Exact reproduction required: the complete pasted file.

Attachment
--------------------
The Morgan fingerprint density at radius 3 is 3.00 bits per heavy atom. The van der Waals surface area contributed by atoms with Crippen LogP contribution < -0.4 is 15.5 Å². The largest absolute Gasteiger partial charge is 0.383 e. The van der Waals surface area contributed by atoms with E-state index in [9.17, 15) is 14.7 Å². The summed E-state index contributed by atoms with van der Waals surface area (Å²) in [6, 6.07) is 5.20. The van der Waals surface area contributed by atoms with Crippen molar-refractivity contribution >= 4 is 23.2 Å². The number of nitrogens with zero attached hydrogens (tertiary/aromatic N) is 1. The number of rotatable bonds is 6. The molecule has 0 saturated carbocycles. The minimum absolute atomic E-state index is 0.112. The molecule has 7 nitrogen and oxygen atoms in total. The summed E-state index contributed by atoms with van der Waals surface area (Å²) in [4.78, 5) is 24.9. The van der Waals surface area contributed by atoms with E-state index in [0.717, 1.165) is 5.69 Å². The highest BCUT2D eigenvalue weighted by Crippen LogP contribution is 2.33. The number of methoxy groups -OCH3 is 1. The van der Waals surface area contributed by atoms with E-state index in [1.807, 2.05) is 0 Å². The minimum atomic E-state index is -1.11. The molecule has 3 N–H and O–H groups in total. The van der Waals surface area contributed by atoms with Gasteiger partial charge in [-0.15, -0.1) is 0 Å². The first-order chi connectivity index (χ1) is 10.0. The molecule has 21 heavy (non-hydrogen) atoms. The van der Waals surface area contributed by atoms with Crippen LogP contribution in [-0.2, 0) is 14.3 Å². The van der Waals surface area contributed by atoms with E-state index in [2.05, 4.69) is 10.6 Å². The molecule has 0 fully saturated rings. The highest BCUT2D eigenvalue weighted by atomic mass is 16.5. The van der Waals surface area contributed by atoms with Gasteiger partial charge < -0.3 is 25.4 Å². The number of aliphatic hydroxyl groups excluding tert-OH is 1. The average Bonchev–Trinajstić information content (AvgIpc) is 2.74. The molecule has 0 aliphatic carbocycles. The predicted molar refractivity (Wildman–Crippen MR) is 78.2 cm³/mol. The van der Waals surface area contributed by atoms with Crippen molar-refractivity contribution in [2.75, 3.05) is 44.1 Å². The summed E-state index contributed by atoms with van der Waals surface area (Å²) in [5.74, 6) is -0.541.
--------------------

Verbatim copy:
The Morgan fingerprint density at radius 3 is 3.00 bits per heavy atom. The van der Waals surface area contributed by atoms with Crippen LogP contribution < -0.4 is 15.5 Å². The largest absolute Gasteiger partial charge is 0.383 e. The van der Waals surface area contributed by atoms with E-state index in [9.17, 15) is 14.7 Å². The summed E-state index contributed by atoms with van der Waals surface area (Å²) in [6, 6.07) is 5.20. The van der Waals surface area contributed by atoms with Crippen molar-refractivity contribution >= 4 is 23.2 Å². The number of nitrogens with zero attached hydrogens (tertiary/aromatic N) is 1. The number of rotatable bonds is 6. The molecule has 0 saturated carbocycles. The minimum absolute atomic E-state index is 0.112. The molecule has 7 nitrogen and oxygen atoms in total. The summed E-state index contributed by atoms with van der Waals surface area (Å²) in [4.78, 5) is 24.9. The van der Waals surface area contributed by atoms with E-state index in [0.717, 1.165) is 5.69 Å². The highest BCUT2D eigenvalue weighted by Crippen LogP contribution is 2.33. The number of methoxy groups -OCH3 is 1. The van der Waals surface area contributed by atoms with E-state index in [1.807, 2.05) is 0 Å². The minimum atomic E-state index is -1.11. The molecule has 3 N–H and O–H groups in total. The van der Waals surface area contributed by atoms with Gasteiger partial charge in [-0.15, -0.1) is 0 Å². The first-order chi connectivity index (χ1) is 10.0. The molecule has 21 heavy (non-hydrogen) atoms. The van der Waals surface area contributed by atoms with Crippen LogP contribution in [-0.2, 0) is 14.3 Å². The van der Waals surface area contributed by atoms with E-state index in [2.05, 4.69) is 10.6 Å². The molecule has 0 fully saturated rings. The highest BCUT2D eigenvalue weighted by atomic mass is 16.5. The van der Waals surface area contributed by atoms with Gasteiger partial charge < -0.3 is 25.4 Å². The number of aliphatic hydroxyl groups excluding tert-OH is 1. The average Bonchev–Trinajstić information content (AvgIpc) is 2.74. The molecule has 0 aliphatic carbocycles. The predicted molar refractivity (Wildman–Crippen MR) is 78.2 cm³/mol. The van der Waals surface area contributed by atoms with Crippen molar-refractivity contribution in [2.75, 3.05) is 44.1 Å². The summed E-state index contributed by atoms with van der Waals surface area (Å²) in [5.74, 6) is -0.541.